Seven Keys to the Digital Future Videos now linked below

Information technologies are changing the ways we understand and construct the world, by providing new ways of sensing, communicating and analyzing data. Informatics is the new science of information that underpins this revolution. While playing an ever-increasing role in the foundations of our new world, Informatics remains largely unknown to the general audience. This course introduced and led by Prof. Gérard Berry of the Collège de France, will explore seven key aspects of Informatics, with lectures developed from a longer series of eighteen lectures originally given at the Collège de France.

Teaching at the Collège does not deal with established knowledge but with knowledge in the making. The lectures will be complemented by seven seminars, given by researchers from France and the UK, to highlight recent advances and current questions. These will include seminars on music, bioinformatics and neuroinformatics. The final seminar, by Prof. Chris Bishop, will chart newly developed approaches to inference from ambiguous or uncertain data, which will play an increasingly important role in the future development of the digital world.

The course is intended for students, teachers, policy makers, and, more generally, anybody interested in modern science. The inaugural lecture and final seminar are intended to be widely accessible. The intervening lectures and seminars still assume a non-specialist audience, provided it is ready to put some effort into engaging with the scientific and technical material.

Tickets

Programme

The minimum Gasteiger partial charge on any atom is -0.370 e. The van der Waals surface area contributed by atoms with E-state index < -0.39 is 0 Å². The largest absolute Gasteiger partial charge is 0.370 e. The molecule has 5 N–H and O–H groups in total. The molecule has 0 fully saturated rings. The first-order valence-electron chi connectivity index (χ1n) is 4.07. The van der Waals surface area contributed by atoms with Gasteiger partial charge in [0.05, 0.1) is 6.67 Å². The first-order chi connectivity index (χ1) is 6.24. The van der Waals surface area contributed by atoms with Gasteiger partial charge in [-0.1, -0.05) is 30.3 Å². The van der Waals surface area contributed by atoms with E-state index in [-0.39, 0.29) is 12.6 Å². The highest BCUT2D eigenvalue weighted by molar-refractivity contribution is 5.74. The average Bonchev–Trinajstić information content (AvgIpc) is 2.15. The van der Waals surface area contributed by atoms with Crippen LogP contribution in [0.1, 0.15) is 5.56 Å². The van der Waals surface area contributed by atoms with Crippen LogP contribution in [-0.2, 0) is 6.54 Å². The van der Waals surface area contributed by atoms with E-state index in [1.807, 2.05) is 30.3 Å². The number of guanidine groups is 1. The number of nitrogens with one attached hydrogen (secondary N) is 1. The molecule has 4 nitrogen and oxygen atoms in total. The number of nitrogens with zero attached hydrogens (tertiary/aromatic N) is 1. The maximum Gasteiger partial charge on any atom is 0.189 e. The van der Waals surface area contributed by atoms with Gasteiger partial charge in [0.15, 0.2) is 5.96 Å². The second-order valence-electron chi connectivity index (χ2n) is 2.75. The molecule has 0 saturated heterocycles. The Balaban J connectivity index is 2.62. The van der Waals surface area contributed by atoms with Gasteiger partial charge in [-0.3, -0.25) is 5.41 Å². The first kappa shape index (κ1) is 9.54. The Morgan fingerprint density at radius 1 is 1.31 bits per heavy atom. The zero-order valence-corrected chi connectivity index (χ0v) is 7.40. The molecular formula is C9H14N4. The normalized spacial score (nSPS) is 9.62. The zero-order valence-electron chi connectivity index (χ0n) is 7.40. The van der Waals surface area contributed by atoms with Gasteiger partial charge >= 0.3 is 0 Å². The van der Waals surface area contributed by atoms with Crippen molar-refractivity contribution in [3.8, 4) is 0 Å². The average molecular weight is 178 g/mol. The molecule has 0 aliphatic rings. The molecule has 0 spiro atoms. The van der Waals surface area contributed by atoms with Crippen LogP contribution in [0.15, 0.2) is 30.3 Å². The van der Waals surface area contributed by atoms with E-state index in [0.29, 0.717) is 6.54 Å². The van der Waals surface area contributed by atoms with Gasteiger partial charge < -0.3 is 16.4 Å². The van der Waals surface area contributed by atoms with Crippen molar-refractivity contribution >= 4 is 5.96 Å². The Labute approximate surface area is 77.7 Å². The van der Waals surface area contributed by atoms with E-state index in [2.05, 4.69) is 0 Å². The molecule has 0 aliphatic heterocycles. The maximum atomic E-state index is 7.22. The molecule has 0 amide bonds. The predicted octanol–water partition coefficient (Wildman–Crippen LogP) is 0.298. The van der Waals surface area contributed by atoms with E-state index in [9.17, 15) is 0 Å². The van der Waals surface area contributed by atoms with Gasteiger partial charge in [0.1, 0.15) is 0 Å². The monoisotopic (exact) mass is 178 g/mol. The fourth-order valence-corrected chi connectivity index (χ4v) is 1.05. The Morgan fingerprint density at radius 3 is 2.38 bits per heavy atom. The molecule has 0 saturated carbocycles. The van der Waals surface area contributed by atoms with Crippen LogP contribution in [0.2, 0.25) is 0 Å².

17:30 - 18:30
Gérard Berry
17:30 - 18:30
Gérard Berry
18:30 - 19:30
Yves Frégnac
17:30 - 18:30
Gérard Berry
18:30 - 19:30
Steve Furber
17:30 - 18:30
Gérard Berry
18:30 - 19:30
Luca Cardelli
17:30 - 18:00
Gérard Berry
18:00 - 19:00
Arshia Cont
Musical Synchrony (0h35 - 1h38)
20:00 - 22:00
Concert
  • Hae-Sun Kang (violin), performs Pierre Boulez' "Anthèmes II" with Arshia Cont (live electronics) and Gilbert Nouno (sound)
  • Peter Furniss (clarinets), performs Reich's "New York Counterpoint' and Richard Dudas' "Prelude for clarinet and computer"
  • Jules Rawlinson (computer), performs "please use the tramps provided" a new work for graphics tablet and sound library
17:30 - 18:30
Gérard Berry
18:30 - 19:30
Sethu Vijayakumar
17:30 - 18:30
Gérard Berry
18:30 - 19:30
Manuel Serrano
17:30 - 18:30
Gérard Berry
18:30 - 19:30
Chris Bishop

Abstracts, speakers and performers

Seven Keys to the Digital Future

Gérard Berry

The inaugural lecture (lecture zero) will describe the heart of Informatics as a science and explain why it has such a huge impact on society, industry, and other sciences. It will combine elements from two inaugural lectures given at Collège de France in 2008 Why and How the World Becomes Digital and 2009 Thinking About, Modeling, and Mastering Computation.

Of course, these seven keys to Informatics do not cover the whole subject, and we encourage the reader to learn French to be able to view the 11 other videos of the original courses ☺

Gérard Berry

Neuromorphic Computation for Vision

Functional polymorphy of visual computation in the Brain: from "crystal" to "smoke"

Yves Frégnac

Neuromorphic computation has grown from the idea that we may find inspiration for future generations of computational architectures from a better understanding of information processing in the biological neural networks of the brain. Coding of information in neural circuits is both digital, in terms of output spike timing, and analogue, produced by the slower, subthreshold changes in membrane voltage potential resulting from a continual barrage of synaptic input. These small voltage ever-changing fluctuations control the excitability of the neuron and store a trace reflecting the immediate history of the activity of the functional network within which each cell is embedded. At rest, temporal irregularity of spontaneous spiking activity is a characteristic of cortical sensory networks and is a signature of the intrinsic connectivity where reverberation loops are far more numerous than the direct inputs translating the message decoded from the sensory periphery. A novel view in reading brain activity is to consider that "noise", as such, does not exist; rather, that intrinsic and evoked activities interact non-linearly.